Inspired by true events in San Francisco, California, JUNE ROSE chronicles a mixed-race (Anglo/Cherokee) woman's trajectory from 1960s suburban housewife to breadwinner, feminist and political activist.

Logline: A housewife and mother of five returns to college to “find herself” in the tumultuous late 1960s, instilling havoc – and inspiration -- within her family.


Synopsis: It’s 1969 in a middle-class neighborhood in a San Francisco suburb. The 1950s tract homes with identical front lawns and backyard barbecues are brimming with horrendous TV news, war on every front, rebellious teenagers, and dubious housewives. Having dropped out of college to marry and raise children – four of whom are now teenagers experimenting with drugs, sex, and rock-and-roll – June Rose Wilder (early 40s) is intent on returning to college to get a handle on “what’s happening” and to become part of the solution.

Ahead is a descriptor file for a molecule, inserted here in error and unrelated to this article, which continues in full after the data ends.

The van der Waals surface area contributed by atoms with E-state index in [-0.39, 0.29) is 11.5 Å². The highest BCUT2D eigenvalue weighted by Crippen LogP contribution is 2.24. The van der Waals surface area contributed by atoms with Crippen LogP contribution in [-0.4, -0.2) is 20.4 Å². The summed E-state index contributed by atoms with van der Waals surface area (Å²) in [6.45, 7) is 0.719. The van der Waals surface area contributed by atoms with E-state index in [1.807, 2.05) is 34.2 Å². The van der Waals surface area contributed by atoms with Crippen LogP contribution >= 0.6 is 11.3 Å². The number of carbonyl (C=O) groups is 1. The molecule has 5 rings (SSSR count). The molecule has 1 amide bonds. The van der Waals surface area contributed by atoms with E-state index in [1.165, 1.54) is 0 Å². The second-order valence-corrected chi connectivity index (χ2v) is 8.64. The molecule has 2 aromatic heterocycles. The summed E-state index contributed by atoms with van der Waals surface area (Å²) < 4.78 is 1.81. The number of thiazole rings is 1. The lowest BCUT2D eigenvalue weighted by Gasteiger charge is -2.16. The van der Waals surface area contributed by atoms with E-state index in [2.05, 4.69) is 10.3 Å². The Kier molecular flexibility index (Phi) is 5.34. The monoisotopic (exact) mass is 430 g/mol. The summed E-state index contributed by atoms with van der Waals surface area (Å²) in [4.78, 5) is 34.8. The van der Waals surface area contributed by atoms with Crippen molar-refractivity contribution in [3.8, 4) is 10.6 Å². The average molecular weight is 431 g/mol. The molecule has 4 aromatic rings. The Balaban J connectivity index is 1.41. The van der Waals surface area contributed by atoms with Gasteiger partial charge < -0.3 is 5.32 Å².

June’s Catholic, hard-working, ex-Navy husband Ed opposes her – a woman’s place is in the home. But Ed may as well try to stop a moving train. When June and her mini-skirted best friend Carol begin their university history class amid anti-war demonstrators and a Native American drum circle, June connects emotionally with her charismatic Cherokee professor, and discovers a long-held secret about her heritage.

A wrenching identity crisis ensues that threatens the stability of June's marriage, family, friendships, and faith as she sheds her role of compliant wife and mother and steps into her new moccasins intent on gaining a personal and political voice, radically fulfilling friendships and -- above all -- peace with her ancestors.